Brad Bourn won’t seek Park Board presidency 

Brad Bourn
Southwest park commissioner Brad Bourn is stepping down from his role as president of the Minneapolis Park and Recreation Board. File photo

After two years at the helm of the Minneapolis Park and Recreation Board, President Brad Bourn will not seek a leadership position in 2020.

Bourn, who represents most of Southwest Minneapolis in District 6, announced he would not be running for board president when officers are selected in January at the Dec. 18 Park Board meeting.

“Being the president is the most fun job I’ve ever had,” he said.

First elected in 2010, Bourn said he never saw himself leading the board, but he ascended to the presidency in 2017 after a wave election brought in six new board members.

With those members now having two years of experience under their belts, Bourn said his institutional memory is not as needed in the president’s role.

“It’s time for them to lead,” he said.

Now, he said, he wants to go back to focusing on issues in Southwest Minneapolis and dedicating more time to his work and personal life. He said he first considered not running for leadership after his father died in the spring. Bourn also serves as the executive director of the Lyndale Neighborhood Association.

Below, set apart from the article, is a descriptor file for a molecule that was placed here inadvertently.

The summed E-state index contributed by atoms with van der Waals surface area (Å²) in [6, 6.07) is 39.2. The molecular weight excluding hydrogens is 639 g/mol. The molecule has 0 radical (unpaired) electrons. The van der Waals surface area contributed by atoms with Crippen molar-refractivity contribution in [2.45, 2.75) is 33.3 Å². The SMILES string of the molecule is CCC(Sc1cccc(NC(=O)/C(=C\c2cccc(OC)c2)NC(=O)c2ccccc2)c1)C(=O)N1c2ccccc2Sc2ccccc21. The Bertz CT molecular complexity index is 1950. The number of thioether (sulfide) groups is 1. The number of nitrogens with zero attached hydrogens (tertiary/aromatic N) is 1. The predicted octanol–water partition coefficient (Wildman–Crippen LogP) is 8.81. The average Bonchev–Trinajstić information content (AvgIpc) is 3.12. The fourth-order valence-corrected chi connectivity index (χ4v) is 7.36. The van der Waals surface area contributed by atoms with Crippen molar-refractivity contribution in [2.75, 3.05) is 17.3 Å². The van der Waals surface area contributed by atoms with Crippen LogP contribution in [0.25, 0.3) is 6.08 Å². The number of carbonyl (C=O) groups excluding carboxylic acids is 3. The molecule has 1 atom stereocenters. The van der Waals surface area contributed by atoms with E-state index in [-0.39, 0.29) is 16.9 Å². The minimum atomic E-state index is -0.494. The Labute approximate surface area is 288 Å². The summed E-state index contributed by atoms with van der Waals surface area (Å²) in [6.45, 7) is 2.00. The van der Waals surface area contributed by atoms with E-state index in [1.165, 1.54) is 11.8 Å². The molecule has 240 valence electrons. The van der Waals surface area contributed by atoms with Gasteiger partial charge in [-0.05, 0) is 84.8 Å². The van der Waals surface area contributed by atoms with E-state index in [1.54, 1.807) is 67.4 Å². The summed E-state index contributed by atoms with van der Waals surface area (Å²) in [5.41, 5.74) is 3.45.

“I’m looking forward to going back to advocating for my district,” he said.

Bourn’s leadership was a time of transition for the Park Board. At times, the board had bitter conflict under his presidency. He was occasionally criticized by fellow commissioners for changing agenda items late and prompting battles over items like appointments to the Park Police Advisory Council. 

He said he was most proud of guiding the transition from former superintendent Jayne Miller to current leader Al Bangoura, which included bringing in longtime MPRB leader Mary Merrill as an interim superintendent in 2018. He said his highlights were honoring Merrill by making her the namesake of the MPRB’s headquarters and supporting Bangoura’s appointment as superintendent.

“He’ll impact the Park Board for the next generation,” Bourn said.

Other major initiatives he’s led include the changing of Lake Calhoun’s name to Bde Maka Ska and the negotiations with Graco Inc. for a new park project on the Northeast riverfront. This budget season he pushed for more youth programming funding.

“Time and again, you’ve shown you’re willing to make stands on issues around justice,” Commissioner Jono Cowgill said to him.

The Park Board will elect a new president at its Jan. 2 meeting. Bourn’s term on the board goes through 2021.